There are a number of family law issues that must be handled competently through divorce. Child custody, child support, property division and alimony can all play a vital role in one's divorce. What is most important is that a divorcing individual finds which issues matter most to them. Then, they need to create a legal strategy that furthers their goals. Once this step is complete, then an aggressive advocate can make the legal arguments that are oftentimes necessary to secure the desired outcome.

Changes made to Chapter 13 bankruptcy processes

The procedures followed for successful bankruptcy discharge are dictated by federal law. As such, changes to the law can change the way an individual approaches his or her personal bankruptcy. Recent changes to the Chapter 13 bankruptcy code may provide additional benefits to debtors. Those considering seeking bankruptcy protection should familiarize themselves with these changes, ensuring they are taken advantage of throughout the process.

The changes, which went into effect on December 1st, are numerous. To start, creditors who are seeking to recover a secured claim must file a proof of claim under Chapter 13 bankruptcies. Failure to do so will disallow them from becoming part of a payment plan. Second, creditors must file their proof of claim within 70 days of the bankruptcy filing, which is shorted from 90 days. Debtors are also now allowed to request that judicial liens be removed without pursuing additional legal action outside of the Chapter 13 bankruptcy filing.

Set the standards for your co-parenting relationship

Child custody cases are often a challenge for the parents. These cases put two adults who couldn't make a marriage or relationship work in a situation where they must find a way to get along. When you and your ex opt to co-parent, you might find that there are specific challenges that come up.

You might use a new month, year or custody order as the boost you need to set the standards for your co-parenting relationship. If you are in this position, here are some points that you need to consider:

Health proxy can play pivotal role in estate planning

We all make plans for the future. If you have ever engaged in or thought about estate planning, then you may think that it involves deciding how assets will be protected and distributed upon your death. While you're not incorrect in that form of thinking, estate planning can encompass a broader area. One major issue that should not be neglected in an estate plan is your healthcare. By creating certain health directives, you can ensure that your wishes regarding your medical care will be abided by when you are unable to make decisions on your own.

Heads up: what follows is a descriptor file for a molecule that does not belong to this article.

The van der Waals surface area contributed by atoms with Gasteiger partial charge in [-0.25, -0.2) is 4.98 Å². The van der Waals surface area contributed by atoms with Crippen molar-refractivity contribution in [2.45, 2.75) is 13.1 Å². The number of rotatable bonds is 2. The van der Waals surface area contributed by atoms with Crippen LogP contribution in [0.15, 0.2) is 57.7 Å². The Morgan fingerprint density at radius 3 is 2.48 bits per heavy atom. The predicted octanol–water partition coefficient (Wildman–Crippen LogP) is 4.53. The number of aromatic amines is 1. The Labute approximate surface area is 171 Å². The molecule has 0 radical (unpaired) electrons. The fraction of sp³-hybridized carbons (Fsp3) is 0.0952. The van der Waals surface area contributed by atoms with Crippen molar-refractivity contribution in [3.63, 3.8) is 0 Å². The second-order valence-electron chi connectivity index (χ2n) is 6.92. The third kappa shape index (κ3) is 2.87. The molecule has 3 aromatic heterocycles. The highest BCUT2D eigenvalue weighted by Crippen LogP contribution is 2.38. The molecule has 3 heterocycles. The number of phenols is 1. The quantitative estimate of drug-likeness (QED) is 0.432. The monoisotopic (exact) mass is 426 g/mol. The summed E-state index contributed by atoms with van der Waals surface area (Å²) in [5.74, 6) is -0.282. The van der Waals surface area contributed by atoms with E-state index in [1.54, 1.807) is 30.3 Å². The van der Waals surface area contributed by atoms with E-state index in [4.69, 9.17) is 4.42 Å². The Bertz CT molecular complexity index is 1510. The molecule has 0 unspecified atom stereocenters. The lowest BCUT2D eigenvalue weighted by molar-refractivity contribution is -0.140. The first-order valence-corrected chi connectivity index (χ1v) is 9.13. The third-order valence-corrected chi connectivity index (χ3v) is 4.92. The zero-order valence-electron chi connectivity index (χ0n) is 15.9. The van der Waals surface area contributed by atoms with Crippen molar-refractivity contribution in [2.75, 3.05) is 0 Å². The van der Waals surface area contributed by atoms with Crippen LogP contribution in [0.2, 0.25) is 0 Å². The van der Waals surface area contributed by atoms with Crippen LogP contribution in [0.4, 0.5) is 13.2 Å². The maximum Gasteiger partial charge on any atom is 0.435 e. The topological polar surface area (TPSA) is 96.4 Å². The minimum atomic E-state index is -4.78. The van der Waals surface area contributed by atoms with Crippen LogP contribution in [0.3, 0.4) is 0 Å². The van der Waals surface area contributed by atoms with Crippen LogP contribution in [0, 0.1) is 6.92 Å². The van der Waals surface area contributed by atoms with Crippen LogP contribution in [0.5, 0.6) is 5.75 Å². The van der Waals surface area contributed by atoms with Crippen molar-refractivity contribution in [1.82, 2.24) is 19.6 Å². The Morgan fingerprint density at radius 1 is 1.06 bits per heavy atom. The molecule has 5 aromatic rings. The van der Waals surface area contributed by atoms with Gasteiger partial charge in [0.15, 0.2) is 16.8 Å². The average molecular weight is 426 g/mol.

One way to do this is to designate a health care proxy. A health care proxy is an individual you name who will make medical decisions for you in the event that you are incapacitated. Choosing your health care proxy should be done with extreme care, as this individual may make life or death decisions in a time of emergency. If you have any doubts, such as how one's personal views will conflict with your personal wishes, then you should consider choosing someone else. Also, you may want to think about naming successive health proxies in the event that your first choice winds up unavailable during your time of need.

Some may unknowingly be pushed into certain types of bankruptcy

Debt is not the easiest thing to deal with. Most are aware that there are a variety of bankruptcy types and debt relief options available to them. Choosing the right path to pursue is wholly dependent upon one's circumstances and their desired outcome. This is why it is critically important that those who are facing overwhelming debt ensure that they are fully informed before taking any legal action.

To see just how important this is, one need only look at a recent study that showed that some segments of the population may be pursuing bankruptcy options that may not meet their needs. According to those studies, African Americans are two times more likely to pursue a Chapter 13 bankruptcy rather than a Chapter 7 bankruptcy when compared to their Caucasian counterparts. It should be noted that both Chapter 13 and Chapter 7 bankruptcies can prove a beneficial debt relief option, but, again, the right choice depends on the circumstances at hand.

These 3 types of exemptions protect you during bankruptcy

You've decided that bankruptcy might be the right choice for you, but you don't want to lose everything you've worked for. You fell on hard times after getting let go from your job, and now there's no way to make ends meet.

Fortunately, bankruptcy isn't designed to make you start over from scratch. Going through bankruptcy and losing some of your assets is hard enough that the courts don't seek everything you own. Exemptions are there to help you keep some of the things you already own.